Inger Ekdahl ~ Screenprint

View image full screen View image full screen View image full screen

< Previous Next >

  • Inger Ekdahl ~ Screenprint
  • Inger Ekdahl ~ Screenprint alternative image
  • Inger Ekdahl ~ Screenprint alternative image

Inger Ekdahl (1922-2014)
Untitled Composition
c.1968
Screenprint (46 / 150)
Signed 'Inger Ekdahl'
30 x 23 ins / 75 x 57 cms
Ref.1401
Additional Works
To view other works by Inger Ekdahl please click Here

£1,350

Additional Information

Inger Ekdahl was born in Ystad on 7th February 1922. She was a Swedish artist.

Ekdahl attended Isaac Grünewald's painting school, Stockholm (1944) where she studied under Grünewald (before his sudden death in 1946). It was here that she met fellow artist Eric H. Olson. Ekdahl and Olson married in 1944 before attending the Otte Sköld School of Painting in Stockholm for a year in 1945.

In 1947, Ekdahl studied in Paris under André Lhote. During her time in Paris, Ekdahl and Olson became friends with the artists Hans Arp and Victor Vasarely. Ekdahl was also good friends with the legendary Parisian gallerist Denise René (1931-2012). Ekdahl and Olson fequently travelled to Zurich and northern Italy. They returned to Sweden in 1951.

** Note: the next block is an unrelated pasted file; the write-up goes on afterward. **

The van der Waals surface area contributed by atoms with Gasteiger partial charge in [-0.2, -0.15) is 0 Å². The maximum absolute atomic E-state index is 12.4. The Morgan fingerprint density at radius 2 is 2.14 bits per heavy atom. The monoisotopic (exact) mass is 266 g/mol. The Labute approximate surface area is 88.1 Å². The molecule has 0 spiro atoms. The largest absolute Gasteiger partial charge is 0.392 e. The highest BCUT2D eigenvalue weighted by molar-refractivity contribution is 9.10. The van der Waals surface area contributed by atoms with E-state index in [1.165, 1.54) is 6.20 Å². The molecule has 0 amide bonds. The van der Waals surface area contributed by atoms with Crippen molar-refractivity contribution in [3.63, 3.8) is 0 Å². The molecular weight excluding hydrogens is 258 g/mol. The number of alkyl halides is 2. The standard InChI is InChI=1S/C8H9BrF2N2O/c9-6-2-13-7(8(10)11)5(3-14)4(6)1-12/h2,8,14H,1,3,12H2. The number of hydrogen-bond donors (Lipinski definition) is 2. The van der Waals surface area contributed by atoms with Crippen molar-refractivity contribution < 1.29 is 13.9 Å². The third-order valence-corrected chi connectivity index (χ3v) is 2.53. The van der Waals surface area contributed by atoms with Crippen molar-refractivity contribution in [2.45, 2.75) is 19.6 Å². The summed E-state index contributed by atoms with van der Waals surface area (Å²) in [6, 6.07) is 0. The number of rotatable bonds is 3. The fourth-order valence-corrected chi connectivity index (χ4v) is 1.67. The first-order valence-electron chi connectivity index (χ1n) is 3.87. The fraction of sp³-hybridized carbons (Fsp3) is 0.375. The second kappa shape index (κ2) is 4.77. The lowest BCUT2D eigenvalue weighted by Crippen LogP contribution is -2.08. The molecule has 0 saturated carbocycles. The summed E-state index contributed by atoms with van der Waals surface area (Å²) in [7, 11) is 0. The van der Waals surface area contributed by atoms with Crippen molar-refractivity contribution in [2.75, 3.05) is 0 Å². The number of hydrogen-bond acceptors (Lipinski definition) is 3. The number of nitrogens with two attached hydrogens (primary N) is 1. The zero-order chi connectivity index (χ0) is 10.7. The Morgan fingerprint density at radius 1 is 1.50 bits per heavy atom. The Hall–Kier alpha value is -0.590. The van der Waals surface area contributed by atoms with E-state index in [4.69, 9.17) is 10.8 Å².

Ekdahl¬ís first exhibited in Stockholm in 1947. Other solo exhibitions include Umeå (1950) and Verona, Italy, (1950). Ekdahl and Olson were both members of the The Salon des Réalités Nouvelles and, in 1950 and 1951, Ekdahl was selected to exhibit with them in Paris. In Stockholm, Ekdahl exhibited alongside the Swedish artist Rune Hagberg at Galleri Gummesons.

Inger Ekdahl died in Malmo in 2014 aged 92.

Following Ekdahl's death, her artistic estate was donated to the Ystad Art Museum who honoured her with a retrospective exhibition 'Konstruktioner i Samklang' in 2016. Examples of her works are also held in the collection of Modern Museet, Stockholm.

In his obituary of Ekdahl, the Swedish art historian and critic Thomas Millroth likended her to a Swedish Bridget Riley or Vera Molnar and said that 'in our country, she was completely unique... and is now waiting for her rightful place in art history'.